On a theoretical level, the dispute between “Establishment” and “Tea Party” conservatives over the policy objective of fiscal hostage-taking is mostly strategic: the former want to open up a broad “entitlement reform” effort aimed at all the New Deal/Great Society programs, while the latter are focused on Obamacare, the latest–or in paranoid conservative minds, the “tipping point”–entitlement program.

But as Ron Brownstein points out today, there’s a non-strategic rationale for this difference of targets, too, particularly at the grass roots:

House GOP leaders flailing for an exit strategy this week are again suggesting broad negotiations that will constrain entitlement programs such as Medicare. But our latest polling shows older and downscale whites overwhelmingly resist changes in Medicare or Social Security, which they consider benefits they have earned—and pointedly distinguish from transfer programs.

Those findings suggest that the real fight under way isn’t primarily about the size of government but rather who benefits from it. The frenzied push from House Republicans to derail Obamacare, shelve immigration reform, and slash food stamps all point toward a steadily escalating confrontation between a Republican coalition revolving around older whites and a Democratic coalition anchored on the burgeoning population of younger nonwhites. Unless the former recognizes its self-interest in uplifting the latter—the future workforce that will fund entitlements for the elderly—even today’s titanic budget battle may be remembered as only an early skirmish in a generation-long siege between the brown and the gray.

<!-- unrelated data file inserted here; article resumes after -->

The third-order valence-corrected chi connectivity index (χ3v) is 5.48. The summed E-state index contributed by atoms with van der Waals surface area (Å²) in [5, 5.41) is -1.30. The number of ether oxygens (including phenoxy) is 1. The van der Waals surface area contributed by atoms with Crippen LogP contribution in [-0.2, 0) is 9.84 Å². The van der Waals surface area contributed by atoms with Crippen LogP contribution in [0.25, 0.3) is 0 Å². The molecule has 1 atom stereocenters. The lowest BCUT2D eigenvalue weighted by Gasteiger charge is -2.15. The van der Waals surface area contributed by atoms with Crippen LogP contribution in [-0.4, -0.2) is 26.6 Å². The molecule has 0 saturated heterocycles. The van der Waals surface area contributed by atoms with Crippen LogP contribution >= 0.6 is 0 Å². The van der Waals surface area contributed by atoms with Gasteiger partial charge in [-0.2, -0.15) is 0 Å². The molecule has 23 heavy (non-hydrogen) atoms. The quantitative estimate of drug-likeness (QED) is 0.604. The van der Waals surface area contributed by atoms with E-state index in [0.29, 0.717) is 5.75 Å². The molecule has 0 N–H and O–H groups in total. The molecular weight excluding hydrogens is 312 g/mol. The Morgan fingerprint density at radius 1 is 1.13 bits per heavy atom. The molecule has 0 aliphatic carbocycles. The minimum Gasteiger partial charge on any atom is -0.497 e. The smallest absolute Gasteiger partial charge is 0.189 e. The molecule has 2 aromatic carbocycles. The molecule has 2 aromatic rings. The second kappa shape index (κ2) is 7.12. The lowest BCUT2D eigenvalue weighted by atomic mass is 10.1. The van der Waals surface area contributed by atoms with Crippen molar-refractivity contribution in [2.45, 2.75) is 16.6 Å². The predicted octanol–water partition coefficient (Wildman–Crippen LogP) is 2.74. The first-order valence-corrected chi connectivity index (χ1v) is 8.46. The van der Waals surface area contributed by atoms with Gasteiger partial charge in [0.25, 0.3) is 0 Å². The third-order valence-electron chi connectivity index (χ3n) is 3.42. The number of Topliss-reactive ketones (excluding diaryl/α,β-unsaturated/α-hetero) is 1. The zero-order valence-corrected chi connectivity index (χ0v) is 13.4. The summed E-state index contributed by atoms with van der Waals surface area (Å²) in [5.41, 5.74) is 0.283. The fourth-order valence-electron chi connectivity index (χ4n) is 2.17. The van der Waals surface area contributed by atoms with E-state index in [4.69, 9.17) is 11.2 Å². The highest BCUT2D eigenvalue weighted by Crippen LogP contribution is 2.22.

This take, of course, is not new; Thomas Edsall wrote eloquently about the Tea Party Movement as representing a generational resource fight back in 2010. And it’s possible to overstate it, insofar as there has yet to be a notable intra-conservative backlash to Republican schemes to mess with Medicare and Social Security. But I’m glad to see a broader understanding of the fact that conservative seniors think of their Medicare and Social Security benefits as earned benefits that are fundamentally different from and threatened by “welfare” benefits like Medicaid and Obamacare. You can call them hypocrites all day long, but they just don’t see it that way.

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Ed Kilgore is a political columnist for New York and managing editor at the Democratic Strategist website. He was a contributing writer at the Washington Monthly from January 2012 until November 2015, and was the principal contributor to the Political Animal blog.